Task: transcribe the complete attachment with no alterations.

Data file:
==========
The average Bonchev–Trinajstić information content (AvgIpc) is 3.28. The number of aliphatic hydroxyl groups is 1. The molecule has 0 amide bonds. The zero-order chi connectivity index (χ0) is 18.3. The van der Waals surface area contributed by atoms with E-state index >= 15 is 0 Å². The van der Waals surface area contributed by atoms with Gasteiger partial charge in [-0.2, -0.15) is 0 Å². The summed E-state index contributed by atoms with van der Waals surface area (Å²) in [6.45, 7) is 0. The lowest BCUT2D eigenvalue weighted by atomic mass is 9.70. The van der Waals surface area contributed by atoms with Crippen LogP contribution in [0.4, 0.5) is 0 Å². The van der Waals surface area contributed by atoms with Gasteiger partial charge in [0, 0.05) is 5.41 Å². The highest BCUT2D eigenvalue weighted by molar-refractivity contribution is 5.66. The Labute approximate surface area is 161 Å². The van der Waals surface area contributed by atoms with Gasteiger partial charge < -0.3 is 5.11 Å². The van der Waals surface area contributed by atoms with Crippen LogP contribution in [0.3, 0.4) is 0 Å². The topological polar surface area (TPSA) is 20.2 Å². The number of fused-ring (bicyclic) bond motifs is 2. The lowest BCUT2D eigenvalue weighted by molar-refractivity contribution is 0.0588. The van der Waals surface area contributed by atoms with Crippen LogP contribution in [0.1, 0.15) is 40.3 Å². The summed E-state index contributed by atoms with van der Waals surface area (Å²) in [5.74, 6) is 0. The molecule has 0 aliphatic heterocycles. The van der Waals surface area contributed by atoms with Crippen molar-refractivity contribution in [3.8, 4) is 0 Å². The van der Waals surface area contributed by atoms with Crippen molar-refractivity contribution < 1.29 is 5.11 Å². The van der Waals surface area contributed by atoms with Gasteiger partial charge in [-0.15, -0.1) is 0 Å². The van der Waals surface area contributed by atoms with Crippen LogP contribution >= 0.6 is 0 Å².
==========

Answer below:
The average Bonchev–Trinajstić information content (AvgIpc) is 3.28. The number of aliphatic hydroxyl groups is 1. The molecule has 0 amide bonds. The zero-order chi connectivity index (χ0) is 18.3. The van der Waals surface area contributed by atoms with E-state index >= 15 is 0 Å². The van der Waals surface area contributed by atoms with Gasteiger partial charge in [-0.2, -0.15) is 0 Å². The summed E-state index contributed by atoms with van der Waals surface area (Å²) in [6.45, 7) is 0. The lowest BCUT2D eigenvalue weighted by atomic mass is 9.70. The van der Waals surface area contributed by atoms with Crippen LogP contribution in [0.4, 0.5) is 0 Å². The van der Waals surface area contributed by atoms with Gasteiger partial charge in [0, 0.05) is 5.41 Å². The highest BCUT2D eigenvalue weighted by molar-refractivity contribution is 5.66. The Labute approximate surface area is 161 Å². The van der Waals surface area contributed by atoms with Gasteiger partial charge < -0.3 is 5.11 Å². The van der Waals surface area contributed by atoms with Crippen LogP contribution in [0.3, 0.4) is 0 Å². The topological polar surface area (TPSA) is 20.2 Å². The number of fused-ring (bicyclic) bond motifs is 2. The lowest BCUT2D eigenvalue weighted by molar-refractivity contribution is 0.0588. The van der Waals surface area contributed by atoms with Crippen LogP contribution in [0.1, 0.15) is 40.3 Å². The summed E-state index contributed by atoms with van der Waals surface area (Å²) in [5.74, 6) is 0. The molecule has 0 aliphatic heterocycles. The van der Waals surface area contributed by atoms with Crippen molar-refractivity contribution in [3.8, 4) is 0 Å². The van der Waals surface area contributed by atoms with Crippen molar-refractivity contribution < 1.29 is 5.11 Å². The van der Waals surface area contributed by atoms with Gasteiger partial charge in [-0.15, -0.1) is 0 Å². The van der Waals surface area contributed by atoms with Crippen LogP contribution >= 0.6 is 0 Å².